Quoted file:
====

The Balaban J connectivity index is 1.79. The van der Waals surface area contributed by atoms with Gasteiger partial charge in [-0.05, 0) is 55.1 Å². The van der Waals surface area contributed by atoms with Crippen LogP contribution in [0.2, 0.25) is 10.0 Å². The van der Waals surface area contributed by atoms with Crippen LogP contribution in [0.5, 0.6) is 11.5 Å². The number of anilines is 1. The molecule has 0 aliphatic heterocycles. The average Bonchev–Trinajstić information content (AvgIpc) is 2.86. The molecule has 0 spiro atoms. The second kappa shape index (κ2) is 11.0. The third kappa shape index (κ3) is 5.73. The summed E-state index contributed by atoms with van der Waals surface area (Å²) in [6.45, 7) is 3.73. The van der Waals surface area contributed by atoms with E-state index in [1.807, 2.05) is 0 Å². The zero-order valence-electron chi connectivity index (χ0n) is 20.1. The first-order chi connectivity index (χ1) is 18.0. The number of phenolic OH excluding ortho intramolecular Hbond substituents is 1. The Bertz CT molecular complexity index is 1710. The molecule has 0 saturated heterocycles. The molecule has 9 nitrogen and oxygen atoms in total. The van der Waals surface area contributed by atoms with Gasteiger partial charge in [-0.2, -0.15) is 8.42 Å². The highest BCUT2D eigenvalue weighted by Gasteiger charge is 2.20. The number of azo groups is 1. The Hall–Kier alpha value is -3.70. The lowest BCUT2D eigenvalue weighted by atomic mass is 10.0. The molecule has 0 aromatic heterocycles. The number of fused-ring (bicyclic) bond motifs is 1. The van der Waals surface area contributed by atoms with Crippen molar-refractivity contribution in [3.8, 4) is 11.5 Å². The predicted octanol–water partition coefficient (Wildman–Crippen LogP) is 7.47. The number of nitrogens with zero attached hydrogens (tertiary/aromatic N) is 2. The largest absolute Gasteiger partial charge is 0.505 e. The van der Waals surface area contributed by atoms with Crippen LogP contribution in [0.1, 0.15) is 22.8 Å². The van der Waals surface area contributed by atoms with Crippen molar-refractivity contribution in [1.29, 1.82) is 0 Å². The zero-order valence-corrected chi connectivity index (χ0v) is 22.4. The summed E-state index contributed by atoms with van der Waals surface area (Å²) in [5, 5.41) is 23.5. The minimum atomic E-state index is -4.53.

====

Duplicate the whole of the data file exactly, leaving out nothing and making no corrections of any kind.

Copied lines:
The Balaban J connectivity index is 1.79. The van der Waals surface area contributed by atoms with Gasteiger partial charge in [-0.05, 0) is 55.1 Å². The van der Waals surface area contributed by atoms with Crippen LogP contribution in [0.2, 0.25) is 10.0 Å². The van der Waals surface area contributed by atoms with Crippen LogP contribution in [0.5, 0.6) is 11.5 Å². The number of anilines is 1. The molecule has 0 aliphatic heterocycles. The average Bonchev–Trinajstić information content (AvgIpc) is 2.86. The molecule has 0 spiro atoms. The second kappa shape index (κ2) is 11.0. The third kappa shape index (κ3) is 5.73. The summed E-state index contributed by atoms with van der Waals surface area (Å²) in [6.45, 7) is 3.73. The van der Waals surface area contributed by atoms with E-state index in [1.807, 2.05) is 0 Å². The zero-order valence-electron chi connectivity index (χ0n) is 20.1. The first-order chi connectivity index (χ1) is 18.0. The number of phenolic OH excluding ortho intramolecular Hbond substituents is 1. The Bertz CT molecular complexity index is 1710. The molecule has 0 saturated heterocycles. The molecule has 9 nitrogen and oxygen atoms in total. The van der Waals surface area contributed by atoms with Gasteiger partial charge in [-0.2, -0.15) is 8.42 Å². The highest BCUT2D eigenvalue weighted by Gasteiger charge is 2.20. The number of azo groups is 1. The Hall–Kier alpha value is -3.70. The lowest BCUT2D eigenvalue weighted by atomic mass is 10.0. The molecule has 0 aromatic heterocycles. The number of fused-ring (bicyclic) bond motifs is 1. The van der Waals surface area contributed by atoms with Crippen molar-refractivity contribution in [3.8, 4) is 11.5 Å². The predicted octanol–water partition coefficient (Wildman–Crippen LogP) is 7.47. The number of nitrogens with zero attached hydrogens (tertiary/aromatic N) is 2. The largest absolute Gasteiger partial charge is 0.505 e. The van der Waals surface area contributed by atoms with Crippen LogP contribution in [0.1, 0.15) is 22.8 Å². The van der Waals surface area contributed by atoms with Crippen molar-refractivity contribution in [1.29, 1.82) is 0 Å². The zero-order valence-corrected chi connectivity index (χ0v) is 22.4. The summed E-state index contributed by atoms with van der Waals surface area (Å²) in [5, 5.41) is 23.5. The minimum atomic E-state index is -4.53.